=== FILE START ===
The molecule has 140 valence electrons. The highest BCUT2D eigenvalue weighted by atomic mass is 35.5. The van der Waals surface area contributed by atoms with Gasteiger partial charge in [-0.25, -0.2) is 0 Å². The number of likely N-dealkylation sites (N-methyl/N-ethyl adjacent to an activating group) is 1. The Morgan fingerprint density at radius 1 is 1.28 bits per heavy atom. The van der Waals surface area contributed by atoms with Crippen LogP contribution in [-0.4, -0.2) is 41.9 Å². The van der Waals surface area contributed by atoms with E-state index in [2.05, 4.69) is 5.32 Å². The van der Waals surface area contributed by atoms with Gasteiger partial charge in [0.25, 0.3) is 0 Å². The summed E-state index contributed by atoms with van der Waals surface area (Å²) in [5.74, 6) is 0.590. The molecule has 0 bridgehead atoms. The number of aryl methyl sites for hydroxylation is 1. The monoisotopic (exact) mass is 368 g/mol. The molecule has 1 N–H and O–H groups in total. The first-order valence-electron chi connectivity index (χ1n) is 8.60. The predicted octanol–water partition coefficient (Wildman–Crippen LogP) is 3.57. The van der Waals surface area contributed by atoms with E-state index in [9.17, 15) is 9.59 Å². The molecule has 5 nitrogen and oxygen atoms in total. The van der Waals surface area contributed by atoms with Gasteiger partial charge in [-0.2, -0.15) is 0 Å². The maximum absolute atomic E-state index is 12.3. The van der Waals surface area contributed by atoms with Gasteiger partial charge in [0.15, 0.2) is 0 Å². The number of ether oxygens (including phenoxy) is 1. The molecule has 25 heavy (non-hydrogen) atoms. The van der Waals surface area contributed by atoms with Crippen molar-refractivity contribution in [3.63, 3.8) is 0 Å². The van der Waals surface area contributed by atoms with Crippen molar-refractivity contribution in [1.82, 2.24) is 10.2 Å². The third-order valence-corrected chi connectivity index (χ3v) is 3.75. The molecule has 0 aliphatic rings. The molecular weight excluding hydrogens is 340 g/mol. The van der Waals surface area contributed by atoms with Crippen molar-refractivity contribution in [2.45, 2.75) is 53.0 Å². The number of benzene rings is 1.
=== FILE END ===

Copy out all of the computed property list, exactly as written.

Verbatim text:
The molecule has 140 valence electrons. The highest BCUT2D eigenvalue weighted by atomic mass is 35.5. The van der Waals surface area contributed by atoms with Gasteiger partial charge in [-0.25, -0.2) is 0 Å². The number of likely N-dealkylation sites (N-methyl/N-ethyl adjacent to an activating group) is 1. The Morgan fingerprint density at radius 1 is 1.28 bits per heavy atom. The van der Waals surface area contributed by atoms with Crippen LogP contribution in [-0.4, -0.2) is 41.9 Å². The van der Waals surface area contributed by atoms with E-state index in [2.05, 4.69) is 5.32 Å². The van der Waals surface area contributed by atoms with Gasteiger partial charge in [0.25, 0.3) is 0 Å². The summed E-state index contributed by atoms with van der Waals surface area (Å²) in [5.74, 6) is 0.590. The molecule has 0 bridgehead atoms. The number of aryl methyl sites for hydroxylation is 1. The monoisotopic (exact) mass is 368 g/mol. The molecule has 1 N–H and O–H groups in total. The first-order valence-electron chi connectivity index (χ1n) is 8.60. The predicted octanol–water partition coefficient (Wildman–Crippen LogP) is 3.57. The van der Waals surface area contributed by atoms with E-state index in [9.17, 15) is 9.59 Å². The molecule has 5 nitrogen and oxygen atoms in total. The van der Waals surface area contributed by atoms with Gasteiger partial charge in [-0.2, -0.15) is 0 Å². The maximum absolute atomic E-state index is 12.3. The van der Waals surface area contributed by atoms with Gasteiger partial charge in [0.15, 0.2) is 0 Å². The number of ether oxygens (including phenoxy) is 1. The molecule has 25 heavy (non-hydrogen) atoms. The van der Waals surface area contributed by atoms with Crippen molar-refractivity contribution in [3.63, 3.8) is 0 Å². The van der Waals surface area contributed by atoms with Crippen molar-refractivity contribution in [1.82, 2.24) is 10.2 Å². The third-order valence-corrected chi connectivity index (χ3v) is 3.75. The molecule has 0 aliphatic rings. The molecular weight excluding hydrogens is 340 g/mol. The van der Waals surface area contributed by atoms with Crippen molar-refractivity contribution in [2.45, 2.75) is 53.0 Å². The number of benzene rings is 1.